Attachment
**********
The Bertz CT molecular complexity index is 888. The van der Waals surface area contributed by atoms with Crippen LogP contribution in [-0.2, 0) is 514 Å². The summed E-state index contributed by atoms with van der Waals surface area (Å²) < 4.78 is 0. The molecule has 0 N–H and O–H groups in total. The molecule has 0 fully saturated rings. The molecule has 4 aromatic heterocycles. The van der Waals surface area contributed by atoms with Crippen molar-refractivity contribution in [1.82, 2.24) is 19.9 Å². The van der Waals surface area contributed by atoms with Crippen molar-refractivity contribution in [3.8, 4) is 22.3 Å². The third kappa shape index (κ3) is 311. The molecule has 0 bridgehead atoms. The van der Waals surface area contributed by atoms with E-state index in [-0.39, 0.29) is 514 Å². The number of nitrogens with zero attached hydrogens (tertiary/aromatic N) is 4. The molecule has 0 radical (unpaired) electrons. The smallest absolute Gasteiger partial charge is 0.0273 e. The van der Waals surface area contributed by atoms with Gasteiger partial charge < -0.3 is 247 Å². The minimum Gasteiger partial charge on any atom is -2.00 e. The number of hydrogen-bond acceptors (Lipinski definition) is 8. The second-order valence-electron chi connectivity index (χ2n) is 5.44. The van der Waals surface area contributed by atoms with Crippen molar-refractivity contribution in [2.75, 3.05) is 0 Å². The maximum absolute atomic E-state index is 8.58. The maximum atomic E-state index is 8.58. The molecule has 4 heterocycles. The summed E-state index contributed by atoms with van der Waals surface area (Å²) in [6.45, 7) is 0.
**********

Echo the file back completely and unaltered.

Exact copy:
The Bertz CT molecular complexity index is 888. The van der Waals surface area contributed by atoms with Crippen LogP contribution in [-0.2, 0) is 514 Å². The summed E-state index contributed by atoms with van der Waals surface area (Å²) < 4.78 is 0. The molecule has 0 N–H and O–H groups in total. The molecule has 0 fully saturated rings. The molecule has 4 aromatic heterocycles. The van der Waals surface area contributed by atoms with Crippen molar-refractivity contribution in [1.82, 2.24) is 19.9 Å². The van der Waals surface area contributed by atoms with Crippen molar-refractivity contribution in [3.8, 4) is 22.3 Å². The third kappa shape index (κ3) is 311. The molecule has 0 bridgehead atoms. The van der Waals surface area contributed by atoms with E-state index in [-0.39, 0.29) is 514 Å². The number of nitrogens with zero attached hydrogens (tertiary/aromatic N) is 4. The molecule has 0 radical (unpaired) electrons. The smallest absolute Gasteiger partial charge is 0.0273 e. The van der Waals surface area contributed by atoms with Gasteiger partial charge < -0.3 is 247 Å². The minimum Gasteiger partial charge on any atom is -2.00 e. The number of hydrogen-bond acceptors (Lipinski definition) is 8. The second-order valence-electron chi connectivity index (χ2n) is 5.44. The van der Waals surface area contributed by atoms with Crippen molar-refractivity contribution in [2.75, 3.05) is 0 Å². The maximum absolute atomic E-state index is 8.58. The maximum atomic E-state index is 8.58. The molecule has 4 heterocycles. The summed E-state index contributed by atoms with van der Waals surface area (Å²) in [6.45, 7) is 0.